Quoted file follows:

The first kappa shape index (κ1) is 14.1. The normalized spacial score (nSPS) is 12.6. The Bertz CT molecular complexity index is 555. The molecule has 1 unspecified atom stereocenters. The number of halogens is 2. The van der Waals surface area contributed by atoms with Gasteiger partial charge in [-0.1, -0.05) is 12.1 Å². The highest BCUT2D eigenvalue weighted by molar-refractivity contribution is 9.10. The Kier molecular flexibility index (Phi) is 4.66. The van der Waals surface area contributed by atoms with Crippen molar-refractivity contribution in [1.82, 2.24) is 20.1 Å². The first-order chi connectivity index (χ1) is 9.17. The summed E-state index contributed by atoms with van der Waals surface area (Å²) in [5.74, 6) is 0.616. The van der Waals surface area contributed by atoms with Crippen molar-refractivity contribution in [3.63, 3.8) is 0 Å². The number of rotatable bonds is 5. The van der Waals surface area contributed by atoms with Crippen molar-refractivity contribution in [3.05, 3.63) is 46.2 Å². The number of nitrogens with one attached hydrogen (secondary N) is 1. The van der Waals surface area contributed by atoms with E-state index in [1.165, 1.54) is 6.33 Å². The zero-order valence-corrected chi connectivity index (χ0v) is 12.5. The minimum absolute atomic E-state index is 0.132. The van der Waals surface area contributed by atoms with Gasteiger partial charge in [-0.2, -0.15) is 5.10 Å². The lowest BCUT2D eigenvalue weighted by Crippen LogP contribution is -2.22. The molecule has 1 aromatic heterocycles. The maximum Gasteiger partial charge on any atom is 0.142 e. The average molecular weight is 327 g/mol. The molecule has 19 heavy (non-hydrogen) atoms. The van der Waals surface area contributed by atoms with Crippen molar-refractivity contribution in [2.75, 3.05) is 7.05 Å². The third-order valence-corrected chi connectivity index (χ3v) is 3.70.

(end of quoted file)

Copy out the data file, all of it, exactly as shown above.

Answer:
The first kappa shape index (κ1) is 14.1. The normalized spacial score (nSPS) is 12.6. The Bertz CT molecular complexity index is 555. The molecule has 1 unspecified atom stereocenters. The number of halogens is 2. The van der Waals surface area contributed by atoms with Gasteiger partial charge in [-0.1, -0.05) is 12.1 Å². The highest BCUT2D eigenvalue weighted by molar-refractivity contribution is 9.10. The Kier molecular flexibility index (Phi) is 4.66. The van der Waals surface area contributed by atoms with Crippen molar-refractivity contribution in [1.82, 2.24) is 20.1 Å². The first-order chi connectivity index (χ1) is 9.17. The summed E-state index contributed by atoms with van der Waals surface area (Å²) in [5.74, 6) is 0.616. The van der Waals surface area contributed by atoms with Crippen molar-refractivity contribution in [3.63, 3.8) is 0 Å². The number of rotatable bonds is 5. The van der Waals surface area contributed by atoms with Crippen molar-refractivity contribution in [3.05, 3.63) is 46.2 Å². The number of nitrogens with one attached hydrogen (secondary N) is 1. The van der Waals surface area contributed by atoms with E-state index in [1.165, 1.54) is 6.33 Å². The zero-order valence-corrected chi connectivity index (χ0v) is 12.5. The minimum absolute atomic E-state index is 0.132. The van der Waals surface area contributed by atoms with Gasteiger partial charge in [-0.2, -0.15) is 5.10 Å². The lowest BCUT2D eigenvalue weighted by Crippen LogP contribution is -2.22. The molecule has 1 aromatic heterocycles. The maximum Gasteiger partial charge on any atom is 0.142 e. The average molecular weight is 327 g/mol. The molecule has 19 heavy (non-hydrogen) atoms. The van der Waals surface area contributed by atoms with Crippen molar-refractivity contribution in [2.75, 3.05) is 7.05 Å². The third-order valence-corrected chi connectivity index (χ3v) is 3.70.